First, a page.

Hector Neris

Phillies' bullpen turns in another scoreless effort in win over Nationals

Phillies' bullpen turns in another scoreless effort in win over Nationals

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The Phillies have been a lot more fun to watch in the final weeks of the season and players such as Rhys Hoskins, Nick Williams, J.P. Crawford, Aaron Altherr, Odubel Herrera and Aaron Nola are only part of the reason.

In the simplest terms, the Phillies have been more fun to watch recently because they are winning more.

The bullpen is a big reason why the Phillies are winning more. The bullpen logged 4 2/3 scoreless innings in a 7-5 win over the Washington Nationals on Wednesday night (see observations). The Phils lost the opener of the series Monday night then took the next two to win the series. The bullpen picked up four scoreless frames in Tuesday night's win. Nine of the bullpen's 12 outs in that game came via the strikeout.

Over the last 30 games, the Phillies' bullpen has allowed just 30 earned runs in 107 2/3 innings for an ERA of 2.52. That's the fourth-best mark in the majors over that span. Only the Washington, Boston and Cleveland bullpens have performed better over that span — and all three of those teams are headed to the postseason.

The bullpen's success has helped the Phillies post a 35-37 record after the All-Star break. With three games remaining in the season — all against the Mets — the Phils have a chance to finish over .500 in the second half of the season. That would be a significant accomplishment considering the team was 29 games under .500 before the All-Star break.

The list of relievers who have stepped up in the second half includes lefties Adam Morgan and Hoby Milner and right-handers Edubray Ramos, Luis Garcia and closer Hector Neris. Even recent call-up Victor Arano has shined lately. All of these relievers figure strongly in the team's plans for next season.

Neris sputtered in the first half of the season because he couldn't find his splitter. He has it again. It makes his 96-mph fastball better. He struck out two and picked up his 20th straight save since June 28 on Wednesday night.

"Caballo," said Garcia, looking over at Neris after the game.

Indeed. Neris has been a horse.

Garcia has been pretty good, too. Phillies officials used to say Garcia's stuff was just as good as Ken Giles'. Really. It was just that Giles threw more strikes and kept his composure on the mound better. Over the last few months, Garcia has made great strides in both areas. He has given up just 11 earned runs over 47 2/3 innings (2.08 ERA) since June 14.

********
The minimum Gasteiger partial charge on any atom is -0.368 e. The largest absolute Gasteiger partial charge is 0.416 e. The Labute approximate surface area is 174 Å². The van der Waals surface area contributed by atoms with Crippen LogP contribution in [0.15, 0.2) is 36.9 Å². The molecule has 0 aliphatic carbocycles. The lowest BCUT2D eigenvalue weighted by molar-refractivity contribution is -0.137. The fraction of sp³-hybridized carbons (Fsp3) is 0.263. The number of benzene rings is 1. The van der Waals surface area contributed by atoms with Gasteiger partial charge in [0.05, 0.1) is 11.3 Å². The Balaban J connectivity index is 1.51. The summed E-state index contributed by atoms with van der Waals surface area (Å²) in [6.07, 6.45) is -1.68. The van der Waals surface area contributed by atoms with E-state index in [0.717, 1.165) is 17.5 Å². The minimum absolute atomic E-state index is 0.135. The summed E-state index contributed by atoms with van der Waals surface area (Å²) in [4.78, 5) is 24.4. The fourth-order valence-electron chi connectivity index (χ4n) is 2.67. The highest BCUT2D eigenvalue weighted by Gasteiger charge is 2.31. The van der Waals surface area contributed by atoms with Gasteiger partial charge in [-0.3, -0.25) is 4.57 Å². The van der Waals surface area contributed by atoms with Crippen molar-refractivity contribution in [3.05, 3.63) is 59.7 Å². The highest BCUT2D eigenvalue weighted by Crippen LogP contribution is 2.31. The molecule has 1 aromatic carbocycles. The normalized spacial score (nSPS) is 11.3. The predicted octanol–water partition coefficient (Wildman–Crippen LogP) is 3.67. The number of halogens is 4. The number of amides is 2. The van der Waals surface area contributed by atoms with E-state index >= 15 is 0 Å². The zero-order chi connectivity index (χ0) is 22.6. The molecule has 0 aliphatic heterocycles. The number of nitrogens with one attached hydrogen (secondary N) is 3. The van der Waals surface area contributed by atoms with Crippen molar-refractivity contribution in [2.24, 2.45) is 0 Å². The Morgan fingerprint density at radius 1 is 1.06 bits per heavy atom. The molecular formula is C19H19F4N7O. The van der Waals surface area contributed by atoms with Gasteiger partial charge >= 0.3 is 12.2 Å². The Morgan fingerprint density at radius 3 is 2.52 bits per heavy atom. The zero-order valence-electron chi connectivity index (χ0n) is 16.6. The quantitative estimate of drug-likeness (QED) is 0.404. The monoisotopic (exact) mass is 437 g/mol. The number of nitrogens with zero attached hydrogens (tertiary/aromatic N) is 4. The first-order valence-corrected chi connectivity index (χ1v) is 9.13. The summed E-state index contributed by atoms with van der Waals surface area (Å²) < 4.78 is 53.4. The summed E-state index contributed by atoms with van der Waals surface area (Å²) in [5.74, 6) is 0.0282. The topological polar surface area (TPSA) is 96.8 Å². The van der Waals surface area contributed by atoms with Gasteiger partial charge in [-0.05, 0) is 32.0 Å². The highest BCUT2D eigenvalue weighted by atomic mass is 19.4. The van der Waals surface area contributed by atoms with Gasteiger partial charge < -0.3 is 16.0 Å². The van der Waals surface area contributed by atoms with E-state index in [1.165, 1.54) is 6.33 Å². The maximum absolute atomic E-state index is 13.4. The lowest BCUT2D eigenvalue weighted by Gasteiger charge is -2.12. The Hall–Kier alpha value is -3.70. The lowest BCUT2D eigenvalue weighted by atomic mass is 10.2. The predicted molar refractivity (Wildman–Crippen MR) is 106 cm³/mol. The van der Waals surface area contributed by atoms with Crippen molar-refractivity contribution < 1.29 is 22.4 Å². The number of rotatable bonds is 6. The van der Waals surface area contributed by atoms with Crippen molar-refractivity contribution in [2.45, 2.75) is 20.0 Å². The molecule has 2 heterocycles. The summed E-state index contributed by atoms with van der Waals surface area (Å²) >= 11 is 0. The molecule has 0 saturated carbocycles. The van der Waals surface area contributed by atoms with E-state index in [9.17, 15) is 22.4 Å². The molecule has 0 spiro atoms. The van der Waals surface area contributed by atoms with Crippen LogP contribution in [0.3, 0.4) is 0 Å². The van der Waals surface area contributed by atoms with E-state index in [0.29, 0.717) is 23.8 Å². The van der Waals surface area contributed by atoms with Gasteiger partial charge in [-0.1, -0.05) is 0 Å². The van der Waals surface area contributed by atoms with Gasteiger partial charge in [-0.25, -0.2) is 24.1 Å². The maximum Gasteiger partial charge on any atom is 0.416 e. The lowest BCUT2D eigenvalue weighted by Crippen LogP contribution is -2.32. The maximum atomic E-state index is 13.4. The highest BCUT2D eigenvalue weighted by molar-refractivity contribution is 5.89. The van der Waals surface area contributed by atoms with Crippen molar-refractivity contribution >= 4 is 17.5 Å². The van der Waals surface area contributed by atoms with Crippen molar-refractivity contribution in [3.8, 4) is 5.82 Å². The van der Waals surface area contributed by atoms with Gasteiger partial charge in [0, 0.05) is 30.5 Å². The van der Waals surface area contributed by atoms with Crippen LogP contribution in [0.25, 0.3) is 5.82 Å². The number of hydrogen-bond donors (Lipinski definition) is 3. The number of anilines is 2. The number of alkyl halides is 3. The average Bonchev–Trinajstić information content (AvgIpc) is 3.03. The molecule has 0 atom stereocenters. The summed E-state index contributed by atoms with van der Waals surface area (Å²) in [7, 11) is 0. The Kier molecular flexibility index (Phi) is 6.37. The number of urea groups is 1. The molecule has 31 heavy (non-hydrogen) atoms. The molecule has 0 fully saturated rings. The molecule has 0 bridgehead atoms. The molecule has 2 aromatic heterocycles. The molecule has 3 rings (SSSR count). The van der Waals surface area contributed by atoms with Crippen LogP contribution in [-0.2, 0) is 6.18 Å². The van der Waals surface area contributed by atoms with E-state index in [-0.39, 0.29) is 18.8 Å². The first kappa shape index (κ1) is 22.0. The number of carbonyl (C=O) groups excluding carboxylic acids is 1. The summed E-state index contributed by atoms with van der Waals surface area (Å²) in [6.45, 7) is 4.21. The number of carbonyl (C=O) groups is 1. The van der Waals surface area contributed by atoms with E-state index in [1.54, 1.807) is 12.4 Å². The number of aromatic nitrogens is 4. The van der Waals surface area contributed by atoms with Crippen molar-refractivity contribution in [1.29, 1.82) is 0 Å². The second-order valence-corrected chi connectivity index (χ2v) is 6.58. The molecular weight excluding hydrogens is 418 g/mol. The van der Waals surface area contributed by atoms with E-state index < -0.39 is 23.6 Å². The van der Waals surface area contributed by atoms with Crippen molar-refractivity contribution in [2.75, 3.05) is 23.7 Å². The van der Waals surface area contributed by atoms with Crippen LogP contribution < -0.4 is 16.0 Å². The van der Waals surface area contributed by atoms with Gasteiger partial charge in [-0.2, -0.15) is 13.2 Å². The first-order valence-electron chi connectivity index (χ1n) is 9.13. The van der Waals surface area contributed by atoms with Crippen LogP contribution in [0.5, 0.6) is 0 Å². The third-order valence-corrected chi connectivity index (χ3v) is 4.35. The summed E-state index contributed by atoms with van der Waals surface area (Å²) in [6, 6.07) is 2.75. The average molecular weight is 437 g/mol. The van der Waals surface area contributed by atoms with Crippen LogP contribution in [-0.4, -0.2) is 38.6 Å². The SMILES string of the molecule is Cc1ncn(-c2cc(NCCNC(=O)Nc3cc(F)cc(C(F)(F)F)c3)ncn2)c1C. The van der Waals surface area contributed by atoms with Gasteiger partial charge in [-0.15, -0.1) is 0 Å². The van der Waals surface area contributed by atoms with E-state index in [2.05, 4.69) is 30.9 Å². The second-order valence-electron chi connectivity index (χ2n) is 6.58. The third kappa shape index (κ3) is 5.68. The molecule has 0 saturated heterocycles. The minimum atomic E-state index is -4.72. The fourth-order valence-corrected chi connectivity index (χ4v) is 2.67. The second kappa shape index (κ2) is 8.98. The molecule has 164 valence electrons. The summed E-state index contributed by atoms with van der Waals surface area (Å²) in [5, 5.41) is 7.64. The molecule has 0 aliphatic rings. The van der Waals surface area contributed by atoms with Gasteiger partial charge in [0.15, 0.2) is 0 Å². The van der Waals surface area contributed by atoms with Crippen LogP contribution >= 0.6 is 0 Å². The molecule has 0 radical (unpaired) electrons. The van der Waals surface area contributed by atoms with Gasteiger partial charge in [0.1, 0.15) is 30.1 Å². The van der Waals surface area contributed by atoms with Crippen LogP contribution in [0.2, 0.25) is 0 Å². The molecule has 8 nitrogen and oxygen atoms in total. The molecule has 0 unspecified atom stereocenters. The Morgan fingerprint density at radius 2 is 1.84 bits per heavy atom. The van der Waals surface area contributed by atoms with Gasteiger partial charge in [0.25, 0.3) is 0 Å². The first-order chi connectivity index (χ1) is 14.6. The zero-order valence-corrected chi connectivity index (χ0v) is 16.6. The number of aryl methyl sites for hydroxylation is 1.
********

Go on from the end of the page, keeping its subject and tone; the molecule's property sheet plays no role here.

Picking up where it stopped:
The last few days have offered a good portrait of Garcia. He failed to protect a one-run lead in the eighth inning in Atlanta on Saturday night. Instead of knocking him out of that role, manager Pete Mackanin stuck with Garcia in the eighth and used him to protect leads in that inning on Tuesday and Wednesday. Garcia responded with two scoreless innings.

"You have to trust guys and you have to keep their confidence level up," Mackanin said. "Louie has pitched so well most of the year that it’s pretty obvious that I have to go to him."

Garcia's performance in Wednesday night's win was impressive because he got the third out in the eighth with the potential tying run on third base and the go-ahead run at first base. Dangerous Ryan Zimmerman was up in that situation. Garcia pumped a 99-mph fastball by him for strike two then came back with a wicked slider off the plate for the strikeout. End of threat.

The emergence of this band of Phillies' relievers has coincided with the departures of veterans Pat Neshek and Joaquin Benoit through trades. Back in 2006, young players such as Jimmy Rollins and Chase Utley stepped out of the shadows after veteran Bobby Abreu was traded. This situation is similar.

"We got an opportunity and we have to take advantage of it and make a name for ourselves," Garcia said. "Next year, we want to be in this same place. We want to be like those guys."

Phillies starter Mark Leiter Jr. gave up five runs in 4 1/3 innings but his mates rallied with three two-out runs in the bottom of the fifth to take the lead and the bullpen did the rest.
 
Hoskins kept the fifth inning alive with a two-out walk and Altherr and Herrera knocked in the runs with a two-run triple and RBI double, respectively.

Phillies-Nationals observations: Bats, bullpen carry club to 7-5 win

Phillies-Nationals observations: Bats, bullpen carry club to 7-5 win

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Saturday night in Atlanta, Phillies reliever Luis Garcia failed to protect an eighth-inning lead in a loss to the Braves. Manager Pete Mackanin has not backed off using Garcia in the eighth inning and the right-hander has rewarded the skipper's faith in wins over the Washington Nationals on Tuesday and Wednesday night.

Garcia pitched a scoreless eighth inning both nights. The Phillies won Tuesday night's game, 4-1, and claimed a 7-5 win on Wednesday night.

Garcia was tested in the eighth inning of Wednesday night's win. He faced dangerous Ryan Zimmerman with runners on the corners and two outs. Garcia got Zimmerman to look at strike two, a 99-mph fastball, before getting the Washington cleanup man to flail at a slider away for the third strike.

It may have been the game's biggest out.

• One night after registering four scoreless innings and striking out nine, the Phillies' bullpen turned in another scoreless performance of 4 2/3 innings. Over the last 30 games, the Phils' bullpen has given up 30 earned runs in 107 1/3 innings. That 2.52 ERA is the fourth best in the majors over that span.